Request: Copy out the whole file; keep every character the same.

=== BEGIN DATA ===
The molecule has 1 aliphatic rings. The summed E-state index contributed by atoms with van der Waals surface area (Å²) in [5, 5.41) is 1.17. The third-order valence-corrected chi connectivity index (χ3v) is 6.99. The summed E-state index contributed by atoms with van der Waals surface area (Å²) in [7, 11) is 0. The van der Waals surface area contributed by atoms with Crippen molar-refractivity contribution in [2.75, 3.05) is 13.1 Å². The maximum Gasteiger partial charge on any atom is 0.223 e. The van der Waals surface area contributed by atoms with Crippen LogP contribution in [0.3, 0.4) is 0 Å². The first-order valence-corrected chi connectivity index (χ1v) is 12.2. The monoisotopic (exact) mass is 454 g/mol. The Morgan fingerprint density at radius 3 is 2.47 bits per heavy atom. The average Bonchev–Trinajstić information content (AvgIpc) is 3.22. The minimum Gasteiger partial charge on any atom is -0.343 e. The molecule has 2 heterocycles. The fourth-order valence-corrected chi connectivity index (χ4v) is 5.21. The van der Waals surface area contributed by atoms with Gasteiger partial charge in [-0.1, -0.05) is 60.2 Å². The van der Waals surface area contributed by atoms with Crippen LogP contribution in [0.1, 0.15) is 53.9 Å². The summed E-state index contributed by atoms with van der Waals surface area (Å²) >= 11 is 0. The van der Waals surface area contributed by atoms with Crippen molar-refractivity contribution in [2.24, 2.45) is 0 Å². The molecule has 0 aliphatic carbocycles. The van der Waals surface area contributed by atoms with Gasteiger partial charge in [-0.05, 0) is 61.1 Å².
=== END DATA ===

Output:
The molecule has 1 aliphatic rings. The summed E-state index contributed by atoms with van der Waals surface area (Å²) in [5, 5.41) is 1.17. The third-order valence-corrected chi connectivity index (χ3v) is 6.99. The summed E-state index contributed by atoms with van der Waals surface area (Å²) in [7, 11) is 0. The van der Waals surface area contributed by atoms with Crippen molar-refractivity contribution in [2.75, 3.05) is 13.1 Å². The maximum Gasteiger partial charge on any atom is 0.223 e. The van der Waals surface area contributed by atoms with Crippen LogP contribution in [0.3, 0.4) is 0 Å². The first-order valence-corrected chi connectivity index (χ1v) is 12.2. The monoisotopic (exact) mass is 454 g/mol. The Morgan fingerprint density at radius 3 is 2.47 bits per heavy atom. The average Bonchev–Trinajstić information content (AvgIpc) is 3.22. The minimum Gasteiger partial charge on any atom is -0.343 e. The molecule has 2 heterocycles. The fourth-order valence-corrected chi connectivity index (χ4v) is 5.21. The van der Waals surface area contributed by atoms with Gasteiger partial charge in [-0.1, -0.05) is 60.2 Å². The van der Waals surface area contributed by atoms with Crippen LogP contribution in [0.1, 0.15) is 53.9 Å². The summed E-state index contributed by atoms with van der Waals surface area (Å²) >= 11 is 0. The van der Waals surface area contributed by atoms with Crippen molar-refractivity contribution in [2.24, 2.45) is 0 Å². The molecule has 0 aliphatic carbocycles. The van der Waals surface area contributed by atoms with Gasteiger partial charge in [-0.05, 0) is 61.1 Å².